What is Transorientalism?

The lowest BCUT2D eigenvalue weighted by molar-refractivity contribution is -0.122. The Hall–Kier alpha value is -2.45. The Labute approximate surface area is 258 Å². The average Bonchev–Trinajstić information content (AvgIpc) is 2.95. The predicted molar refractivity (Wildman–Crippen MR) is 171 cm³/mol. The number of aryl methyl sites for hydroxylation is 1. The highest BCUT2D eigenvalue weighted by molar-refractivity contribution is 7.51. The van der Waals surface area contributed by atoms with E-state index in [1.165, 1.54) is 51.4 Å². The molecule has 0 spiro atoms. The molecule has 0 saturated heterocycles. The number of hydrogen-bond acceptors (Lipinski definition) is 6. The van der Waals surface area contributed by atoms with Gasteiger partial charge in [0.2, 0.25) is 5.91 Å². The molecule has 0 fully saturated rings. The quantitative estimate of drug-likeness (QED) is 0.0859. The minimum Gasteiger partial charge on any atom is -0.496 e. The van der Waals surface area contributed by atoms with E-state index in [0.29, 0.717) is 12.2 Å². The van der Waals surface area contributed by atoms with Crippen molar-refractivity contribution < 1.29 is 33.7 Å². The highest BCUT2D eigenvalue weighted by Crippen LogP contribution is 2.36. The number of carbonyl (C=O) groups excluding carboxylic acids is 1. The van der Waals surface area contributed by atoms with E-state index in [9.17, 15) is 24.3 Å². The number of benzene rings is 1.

To begin to answer the question “What is transorientalism?” one place to begin is with Cao Fei’s performance video Asia One commissioned for the New York Guggenheim as part of the 2018 exhibition, One Hand Clapping. It consists of six main characters, all of them distinctively and strikingly dressed in futuristic couture which are a mixture of Rastafarian, millennial slick hipster chic inflected by Japanese manga (the combination already makes the head swim). They fall upon an old logistics factory which then triggers a set of re‑enactments of the past—our present time—suggesting that this occurs sometime in the future. A multitude of both veiled and overt references swirl throughout, including the pan‑Asian cinema of Wong Kar Wai to the French New Wave (Nouvelle Vague) of Jean‑Luc Goddard’s neorealist and quasi‑Marxist musical, A Woman is a Woman (1961), itself a homage to the musical of ten years before, An American in Paris. Fei animates the factory floor with a motley dance troupe that sing Maoist revolutionary songs as they sashay down parcel delivery chutes in graceful, hypnotic synchrony. At certain points a cute white and lumpy automaton on wheel‑base wobbles about the pristine white floor, reminding us this is from a time when technology was fun and safe. The film climaxes with a giant inflatable red octopus that, we are urged to assume, represents the clumsy tentacles of state control. With themes of social disconnection, surveillance and imminent automation writ large throughout, two remaining protagonists interact through the medium of the ostensibly benign robot. We are purposely left nonplussed, not knowing what to feel.